Exactly 20 years from today, an asteroid about the size of a 25-story building will come closer to Earth than the networks of communications satellites orbiting the planet.
The chance of an impact are extremely remote — only about 1 in 45,000 — but the asteroid, named Apophis, will be back. Analysis of the asteroid's orbit show it will return to Earth seven years later.
Astronomers don't yet know if Apophis' second visit will be a rendezvous or a collision, as its orbit will be bent by Earth's gravity during the 2029 flyby.
"It can't even be said for certain what side of the sun (the asteroid) will be on in," said Jon Giorgini, a senior analyst with the Solar System Dynamics group at NASA's Jet Propulsion Laboratory in Pasadena, Calif.
Most of the rocks whizzing around Earth are too small to do damage even if they were on collision paths.
"Things much below 30 meters in size don't pose much of a threat at all since the atmosphere protects us," said Nick Kaiser, lead scientist of a new University of Hawaii asteroid-hunting project known as the Panoramic Survey Telescope and Rapid Response System, or Pan-STARRS.
The telescope array, funded by the Air Force Research Laboratories, combines small mirrors with massive digital cameras to image the entire sky several times a month. Pan-STARRS supplements ongoing NASA-funded efforts to survey 90 percent of near-Earth objects bigger than 140 meters, or 459 feet.
"As things get bigger, the amount of devastation goes up dramatically," Kaiser said, but so too does the length of time between occurrences.
A half-mile diameter object impacting Earth likely would cause a global catastrophe, but these events happen every couple of million years or so, Kaiser said.
The asteroid that is believed to be responsible for wiping out the dinosaurs 65 million years ago was about 10 kilometers, or 6.2 miles, in size. More recently, a rock about 50 meters, or 164 feet, exploded over an unpopulated region of Russia known as Tunguska, devastating an area tens of miles across.
As of March 31, NASA's list of so-called near-Earth objects numbers 6,191. The catalog includes 773 objects one kilometer in diameter or larger and 1,042 objects — including Apophis — classified as "potentially hazardous" to Earth, according to the agency's Near-Earth Object Program web site.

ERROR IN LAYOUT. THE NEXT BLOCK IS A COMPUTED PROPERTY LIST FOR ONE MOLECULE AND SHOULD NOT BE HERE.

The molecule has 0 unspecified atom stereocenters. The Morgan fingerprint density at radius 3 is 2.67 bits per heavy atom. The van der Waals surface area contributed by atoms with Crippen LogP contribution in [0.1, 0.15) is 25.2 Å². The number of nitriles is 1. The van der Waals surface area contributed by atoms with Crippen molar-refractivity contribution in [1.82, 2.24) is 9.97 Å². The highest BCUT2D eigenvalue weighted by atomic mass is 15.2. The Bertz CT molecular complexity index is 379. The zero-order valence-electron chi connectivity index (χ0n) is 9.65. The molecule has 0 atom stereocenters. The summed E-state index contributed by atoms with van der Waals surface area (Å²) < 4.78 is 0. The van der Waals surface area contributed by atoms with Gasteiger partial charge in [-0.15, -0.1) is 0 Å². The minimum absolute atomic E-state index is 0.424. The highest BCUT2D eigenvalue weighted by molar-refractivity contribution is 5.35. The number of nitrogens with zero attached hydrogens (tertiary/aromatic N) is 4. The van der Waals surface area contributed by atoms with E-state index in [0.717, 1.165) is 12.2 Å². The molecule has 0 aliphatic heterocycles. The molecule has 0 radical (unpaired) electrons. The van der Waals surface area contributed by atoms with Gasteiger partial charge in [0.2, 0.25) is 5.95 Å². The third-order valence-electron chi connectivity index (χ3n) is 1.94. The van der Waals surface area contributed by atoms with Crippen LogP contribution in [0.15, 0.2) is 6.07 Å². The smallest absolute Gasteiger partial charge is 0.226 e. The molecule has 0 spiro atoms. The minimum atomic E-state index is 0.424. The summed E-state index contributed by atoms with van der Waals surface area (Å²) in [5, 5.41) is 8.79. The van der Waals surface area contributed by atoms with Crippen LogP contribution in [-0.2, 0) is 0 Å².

Giorgini and colleagues used the giant radar dish at the Arecibo Observatory to map Apophis in 2005 and 2006, resulting in a reprieve for Earth during the 2029 encounter. Shortly after the discovery of the asteroid in 2004, scientists had pegged the chance of a collision at 2.7 percent.
During its 2029 rendezvous, Apophis will pass about 18,000 miles from Earth — closer than the 22,300-mile-high orbits of geostationary communication satellites. The asteroid will be clearly visible in the night sky to the unaided eye — even with city lights.
Scientists don't expect to have to wait 20 years to nail down Apophis' future orbits. In 2013 and 2021 the asteroid will be about 9 million miles from Earth, close enough for radar studies.
"The existing surveys are homing in on the goal of detecting about 90 percent of the objects bigger than 1 kilometer," Kaiser said.
Pan-STARRS will help complete this survey and extend the list to objects that are about 300 meters in diameter when the four-part telescope is complete in 2013.
"These 300-meter objects deliver about 1,000 megatons of TNT equivalent, so while they don't kill everyone they would certainly give you a very bad day," Kaiser said. "It's been estimated that they would devastate an area equal in size to France. These things happen about every 70,000 years, so there's a 1-in-700 chance that one of these will collide in the next 100 years."
"If one of these is out there, then Pan-STARRS 4 will detect it and figure out exactly when it is going to hit. More likely, we will do our survey and be able to give Earth a clean bill of health — for now at least," he added.